Administration-funded ad campaigns in New York City aren’t exactly known for their subtlety. Heavy on the shock value, campaigns against smoking and obesity, for example, have provided graphic and often grisly reminders of the effects city resident’s lifestyle choices can have.

The latest campaign targets teen pregnancy. Although ads have so far only appeared at bus stops (the subway splash will happen next week) the campaign is already drawing plenty of fire from young moms and advocacy groups who work with pregnant teens.

"Honestly mom ... chances are he won't stay with you. What happens to me?" a child lectures in one ad. In another, a tear-stained toddler scolds, "I'm twice as likely not to graduate high school because you had me as a teen." Detractors of the campaign say that it unfairly stigmatizes poor and minority girls. Teen moms say that it is hurtful.

"My little sister, she used to always tell me I was her role model and I questioned what type of role model am I to her. What type of daughter am I to my parents. What type of sister am I to my siblings," said Gloria Malone, a young mom and author of the blog Teen Mom NYC. "There was a lot of shame and it took a long time to get over that shame and those ads just bring it right back."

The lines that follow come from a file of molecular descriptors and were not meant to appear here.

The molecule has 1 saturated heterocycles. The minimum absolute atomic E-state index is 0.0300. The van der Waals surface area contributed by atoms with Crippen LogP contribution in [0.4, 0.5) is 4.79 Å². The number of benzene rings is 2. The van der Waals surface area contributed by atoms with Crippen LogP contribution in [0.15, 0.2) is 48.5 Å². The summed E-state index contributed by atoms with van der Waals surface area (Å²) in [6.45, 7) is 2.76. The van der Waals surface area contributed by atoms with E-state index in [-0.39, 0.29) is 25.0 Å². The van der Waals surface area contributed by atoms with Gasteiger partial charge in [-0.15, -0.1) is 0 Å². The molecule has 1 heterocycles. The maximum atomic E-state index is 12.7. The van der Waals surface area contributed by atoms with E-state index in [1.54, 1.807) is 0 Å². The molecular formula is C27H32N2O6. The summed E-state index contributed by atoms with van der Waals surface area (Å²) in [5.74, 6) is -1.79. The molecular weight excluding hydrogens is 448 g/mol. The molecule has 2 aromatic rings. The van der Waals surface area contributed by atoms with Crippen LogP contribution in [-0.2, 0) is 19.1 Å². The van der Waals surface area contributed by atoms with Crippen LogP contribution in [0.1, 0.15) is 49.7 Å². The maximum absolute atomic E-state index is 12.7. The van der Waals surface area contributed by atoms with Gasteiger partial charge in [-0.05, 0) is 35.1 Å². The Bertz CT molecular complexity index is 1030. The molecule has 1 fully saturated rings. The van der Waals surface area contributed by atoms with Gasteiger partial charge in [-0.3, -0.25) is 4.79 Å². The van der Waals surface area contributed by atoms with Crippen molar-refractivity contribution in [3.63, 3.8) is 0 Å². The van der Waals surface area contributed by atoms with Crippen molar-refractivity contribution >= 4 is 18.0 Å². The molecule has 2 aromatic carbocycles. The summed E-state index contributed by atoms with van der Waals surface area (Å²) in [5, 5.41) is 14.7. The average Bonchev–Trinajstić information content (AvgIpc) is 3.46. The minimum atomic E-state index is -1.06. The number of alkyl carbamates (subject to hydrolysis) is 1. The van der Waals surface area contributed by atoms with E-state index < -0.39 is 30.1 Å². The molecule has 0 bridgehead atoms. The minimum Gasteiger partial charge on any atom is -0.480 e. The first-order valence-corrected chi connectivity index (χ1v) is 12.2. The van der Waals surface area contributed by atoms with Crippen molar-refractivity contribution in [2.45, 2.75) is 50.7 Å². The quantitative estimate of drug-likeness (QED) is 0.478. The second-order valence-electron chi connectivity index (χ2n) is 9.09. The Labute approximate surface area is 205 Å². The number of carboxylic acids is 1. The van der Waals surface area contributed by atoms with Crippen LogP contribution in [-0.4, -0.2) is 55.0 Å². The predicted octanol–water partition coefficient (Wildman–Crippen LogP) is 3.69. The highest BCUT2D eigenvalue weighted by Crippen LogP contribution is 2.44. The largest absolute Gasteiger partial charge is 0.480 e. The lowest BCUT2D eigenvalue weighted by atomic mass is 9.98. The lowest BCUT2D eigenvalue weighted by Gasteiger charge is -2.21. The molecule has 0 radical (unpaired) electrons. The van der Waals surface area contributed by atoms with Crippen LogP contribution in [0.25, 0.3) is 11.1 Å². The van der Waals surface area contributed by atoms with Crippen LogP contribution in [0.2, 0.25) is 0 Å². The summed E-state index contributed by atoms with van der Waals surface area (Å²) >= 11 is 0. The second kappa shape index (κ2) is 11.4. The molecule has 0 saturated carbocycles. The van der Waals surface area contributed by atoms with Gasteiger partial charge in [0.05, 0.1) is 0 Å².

Teen pregnancy rates in the city have fallen 27 percent since 2003; the City Human Resources Administration (CHRA) hopes the new campaign will help curb the more than 20,000 teen pregnancies that still occur each year.

CHRA spokeswoman Connie Ress wrote in a statement, "Our campaign is designed with strong messages to start a necessary discussion about the serious outcomes of teen pregnancy. The facts are clear about the responsibilities and consequences of not waiting until you're financially and emotionally ready to take care of a child."

Critics agree that some of the messages are true, but they contend that the $400,000 spent on the campaign could have been better applied to programs that help teens break free of poverty and thus help avoid pregnancy, rather than on ads that end up hurting and stigmatizing young moms. reports on the controversy here: Do NYC anti-teen pregnancy ads go too far?

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